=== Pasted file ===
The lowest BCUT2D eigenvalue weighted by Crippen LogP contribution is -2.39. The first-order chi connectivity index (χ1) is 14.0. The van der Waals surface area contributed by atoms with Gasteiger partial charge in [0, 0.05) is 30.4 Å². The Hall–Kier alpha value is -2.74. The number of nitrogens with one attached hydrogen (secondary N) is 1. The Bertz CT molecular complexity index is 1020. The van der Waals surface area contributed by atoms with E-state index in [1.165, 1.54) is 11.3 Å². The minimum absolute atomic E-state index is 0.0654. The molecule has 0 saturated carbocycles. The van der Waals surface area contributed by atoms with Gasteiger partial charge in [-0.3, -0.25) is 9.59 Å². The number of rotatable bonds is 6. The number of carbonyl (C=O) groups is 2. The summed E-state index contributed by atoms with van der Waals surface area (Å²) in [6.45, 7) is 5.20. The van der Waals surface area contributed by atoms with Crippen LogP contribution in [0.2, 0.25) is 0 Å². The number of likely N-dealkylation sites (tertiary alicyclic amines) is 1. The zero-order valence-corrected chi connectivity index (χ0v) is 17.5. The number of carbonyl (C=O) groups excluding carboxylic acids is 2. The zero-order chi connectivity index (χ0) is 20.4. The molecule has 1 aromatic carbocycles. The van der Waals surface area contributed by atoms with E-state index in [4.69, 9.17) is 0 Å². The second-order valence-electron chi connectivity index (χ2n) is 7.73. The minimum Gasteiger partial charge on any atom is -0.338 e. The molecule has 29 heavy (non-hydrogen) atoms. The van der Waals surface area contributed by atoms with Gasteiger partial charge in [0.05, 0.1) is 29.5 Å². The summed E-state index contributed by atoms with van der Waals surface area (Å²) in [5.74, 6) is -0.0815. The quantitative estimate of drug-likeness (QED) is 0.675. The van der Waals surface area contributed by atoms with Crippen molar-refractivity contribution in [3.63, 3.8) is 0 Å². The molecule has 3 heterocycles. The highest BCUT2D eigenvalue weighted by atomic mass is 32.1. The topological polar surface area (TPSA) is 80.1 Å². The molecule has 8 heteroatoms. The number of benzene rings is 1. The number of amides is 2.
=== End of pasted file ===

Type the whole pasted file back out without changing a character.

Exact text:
The lowest BCUT2D eigenvalue weighted by Crippen LogP contribution is -2.39. The first-order chi connectivity index (χ1) is 14.0. The van der Waals surface area contributed by atoms with Gasteiger partial charge in [0, 0.05) is 30.4 Å². The Hall–Kier alpha value is -2.74. The number of nitrogens with one attached hydrogen (secondary N) is 1. The Bertz CT molecular complexity index is 1020. The van der Waals surface area contributed by atoms with E-state index in [1.165, 1.54) is 11.3 Å². The minimum absolute atomic E-state index is 0.0654. The molecule has 0 saturated carbocycles. The van der Waals surface area contributed by atoms with Gasteiger partial charge in [-0.3, -0.25) is 9.59 Å². The number of rotatable bonds is 6. The number of carbonyl (C=O) groups is 2. The summed E-state index contributed by atoms with van der Waals surface area (Å²) in [6.45, 7) is 5.20. The van der Waals surface area contributed by atoms with Crippen LogP contribution in [0.2, 0.25) is 0 Å². The number of likely N-dealkylation sites (tertiary alicyclic amines) is 1. The zero-order valence-corrected chi connectivity index (χ0v) is 17.5. The number of carbonyl (C=O) groups excluding carboxylic acids is 2. The zero-order chi connectivity index (χ0) is 20.4. The molecule has 1 aromatic carbocycles. The van der Waals surface area contributed by atoms with E-state index in [4.69, 9.17) is 0 Å². The second-order valence-electron chi connectivity index (χ2n) is 7.73. The minimum Gasteiger partial charge on any atom is -0.338 e. The molecule has 29 heavy (non-hydrogen) atoms. The van der Waals surface area contributed by atoms with Gasteiger partial charge in [0.05, 0.1) is 29.5 Å². The summed E-state index contributed by atoms with van der Waals surface area (Å²) in [5.74, 6) is -0.0815. The quantitative estimate of drug-likeness (QED) is 0.675. The van der Waals surface area contributed by atoms with Crippen molar-refractivity contribution in [3.63, 3.8) is 0 Å². The molecule has 3 heterocycles. The highest BCUT2D eigenvalue weighted by atomic mass is 32.1. The topological polar surface area (TPSA) is 80.1 Å². The molecule has 8 heteroatoms. The number of benzene rings is 1. The number of amides is 2.